The following is an entry from my MS., The Witches' Garden Grimoire: A Handbook of Pagan Lore and Herbal Magick:
Thyme [Thymus vulgaris]
Folk Names: common thyme, Cretan thyme, mother thyme, mother-of-thyme, running thyme, shepherd’s thyme
Planetary Signatures: Mars
Characteristics, Cultivation and Harvesting: A bushy shrub with a woody stalk when mature. The small leaves, no more than one-eighth in long and one-sixteenth inch broad, have a warm, balsamic fragrance. Thyme is an evergreen perennial herb that grows wild throughout the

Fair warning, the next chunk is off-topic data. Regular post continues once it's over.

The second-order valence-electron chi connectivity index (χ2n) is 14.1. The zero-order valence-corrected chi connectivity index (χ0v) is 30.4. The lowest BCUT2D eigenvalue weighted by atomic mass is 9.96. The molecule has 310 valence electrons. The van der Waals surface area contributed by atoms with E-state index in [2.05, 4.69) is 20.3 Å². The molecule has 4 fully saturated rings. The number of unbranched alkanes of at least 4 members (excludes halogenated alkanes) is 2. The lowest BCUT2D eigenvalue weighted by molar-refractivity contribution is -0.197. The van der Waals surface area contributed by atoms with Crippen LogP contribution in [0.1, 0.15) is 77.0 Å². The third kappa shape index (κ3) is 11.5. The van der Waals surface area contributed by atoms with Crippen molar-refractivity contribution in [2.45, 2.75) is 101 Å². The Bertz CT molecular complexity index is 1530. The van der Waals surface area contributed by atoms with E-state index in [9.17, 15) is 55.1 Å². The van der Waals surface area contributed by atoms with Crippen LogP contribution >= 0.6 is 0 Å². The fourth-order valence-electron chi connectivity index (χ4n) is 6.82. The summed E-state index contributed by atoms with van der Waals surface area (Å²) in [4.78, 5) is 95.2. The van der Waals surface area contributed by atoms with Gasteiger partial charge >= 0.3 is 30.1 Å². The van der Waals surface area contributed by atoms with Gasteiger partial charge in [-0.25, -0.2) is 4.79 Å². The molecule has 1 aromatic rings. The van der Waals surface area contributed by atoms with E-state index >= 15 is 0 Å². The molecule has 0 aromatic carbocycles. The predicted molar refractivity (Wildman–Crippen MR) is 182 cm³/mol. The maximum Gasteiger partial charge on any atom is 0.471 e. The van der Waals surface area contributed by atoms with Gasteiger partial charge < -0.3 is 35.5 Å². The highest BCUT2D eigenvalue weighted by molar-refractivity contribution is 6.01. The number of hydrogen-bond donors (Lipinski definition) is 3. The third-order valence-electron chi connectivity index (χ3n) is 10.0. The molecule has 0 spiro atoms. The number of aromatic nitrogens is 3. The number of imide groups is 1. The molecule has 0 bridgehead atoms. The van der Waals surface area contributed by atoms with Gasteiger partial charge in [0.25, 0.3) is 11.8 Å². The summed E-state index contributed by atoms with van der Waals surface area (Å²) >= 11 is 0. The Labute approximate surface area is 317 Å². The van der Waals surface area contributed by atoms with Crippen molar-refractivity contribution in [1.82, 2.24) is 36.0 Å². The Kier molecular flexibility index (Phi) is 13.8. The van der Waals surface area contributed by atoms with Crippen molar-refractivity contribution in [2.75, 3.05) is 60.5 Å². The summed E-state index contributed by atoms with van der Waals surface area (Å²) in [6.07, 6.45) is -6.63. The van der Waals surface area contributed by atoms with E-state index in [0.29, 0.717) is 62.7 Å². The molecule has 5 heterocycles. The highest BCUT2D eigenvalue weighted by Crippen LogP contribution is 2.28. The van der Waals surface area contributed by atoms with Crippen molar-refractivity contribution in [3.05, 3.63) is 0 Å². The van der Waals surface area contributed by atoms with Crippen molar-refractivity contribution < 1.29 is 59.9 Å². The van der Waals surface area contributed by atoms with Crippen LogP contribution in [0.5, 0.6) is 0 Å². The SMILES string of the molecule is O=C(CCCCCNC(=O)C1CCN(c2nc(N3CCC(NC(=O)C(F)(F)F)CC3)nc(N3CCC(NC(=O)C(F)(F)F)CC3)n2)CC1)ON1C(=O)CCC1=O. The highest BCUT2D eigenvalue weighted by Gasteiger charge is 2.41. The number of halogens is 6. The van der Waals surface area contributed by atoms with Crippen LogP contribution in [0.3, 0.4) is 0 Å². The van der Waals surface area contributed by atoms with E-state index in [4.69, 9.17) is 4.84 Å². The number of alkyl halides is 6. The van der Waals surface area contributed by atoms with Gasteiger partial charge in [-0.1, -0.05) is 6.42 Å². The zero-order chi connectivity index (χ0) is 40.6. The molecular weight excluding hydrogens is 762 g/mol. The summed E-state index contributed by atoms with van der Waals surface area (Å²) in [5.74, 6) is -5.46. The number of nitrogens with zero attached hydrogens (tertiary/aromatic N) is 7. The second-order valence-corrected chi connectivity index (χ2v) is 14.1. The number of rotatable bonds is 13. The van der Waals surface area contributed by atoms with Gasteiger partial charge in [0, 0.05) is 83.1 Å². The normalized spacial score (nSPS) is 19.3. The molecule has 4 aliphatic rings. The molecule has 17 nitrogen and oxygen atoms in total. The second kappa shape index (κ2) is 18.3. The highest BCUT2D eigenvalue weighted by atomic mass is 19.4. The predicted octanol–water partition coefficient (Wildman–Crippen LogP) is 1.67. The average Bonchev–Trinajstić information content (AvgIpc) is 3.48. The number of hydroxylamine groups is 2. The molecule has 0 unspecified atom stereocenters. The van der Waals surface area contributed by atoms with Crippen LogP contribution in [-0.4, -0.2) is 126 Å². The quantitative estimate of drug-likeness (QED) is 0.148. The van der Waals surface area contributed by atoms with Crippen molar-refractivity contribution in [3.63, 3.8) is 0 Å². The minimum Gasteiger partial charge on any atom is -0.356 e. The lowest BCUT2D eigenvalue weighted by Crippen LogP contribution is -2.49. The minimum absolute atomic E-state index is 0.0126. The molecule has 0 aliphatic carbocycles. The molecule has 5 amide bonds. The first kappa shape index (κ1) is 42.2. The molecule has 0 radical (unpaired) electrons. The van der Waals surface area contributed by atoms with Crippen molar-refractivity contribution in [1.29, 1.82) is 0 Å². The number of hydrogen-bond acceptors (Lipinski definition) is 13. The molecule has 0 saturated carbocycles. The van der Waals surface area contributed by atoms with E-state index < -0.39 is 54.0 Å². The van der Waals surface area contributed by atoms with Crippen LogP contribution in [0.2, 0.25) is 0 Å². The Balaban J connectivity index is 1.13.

Mediterranean. They are covered with whorls of pale purple flowers between May and August. Sew seeds outdoors when threat of frost has passed; keep moist. It grows to an average of fifteen-inches/ 38.1 centimeters high. When this herb is somewhat mature cuttings may be propagated into fresh, nourishing soil. Snip a few sprigs as needed for the culinary kitchen and strip the leaves from the stalk; roughly mince the herb and add it to food in the final few minutes of cooking in order to avoid evaporating the flavorful essential oils. Thyme tastes delicious with potatoes, cheese, egg, and tomatoes dishes. When ready to harvest your herbs cut it low on the stalk and lay it on a drying wrack in a single layer or tie it in bundles to be hung from the ceiling or a quilt wrack. Seal in an air-tight jar for future use when the stalks and leaves have become crisp, but not brittle. Thyme may need to be re-grown from seed as an annual in areas with a particularly bitter and long-lasting winter.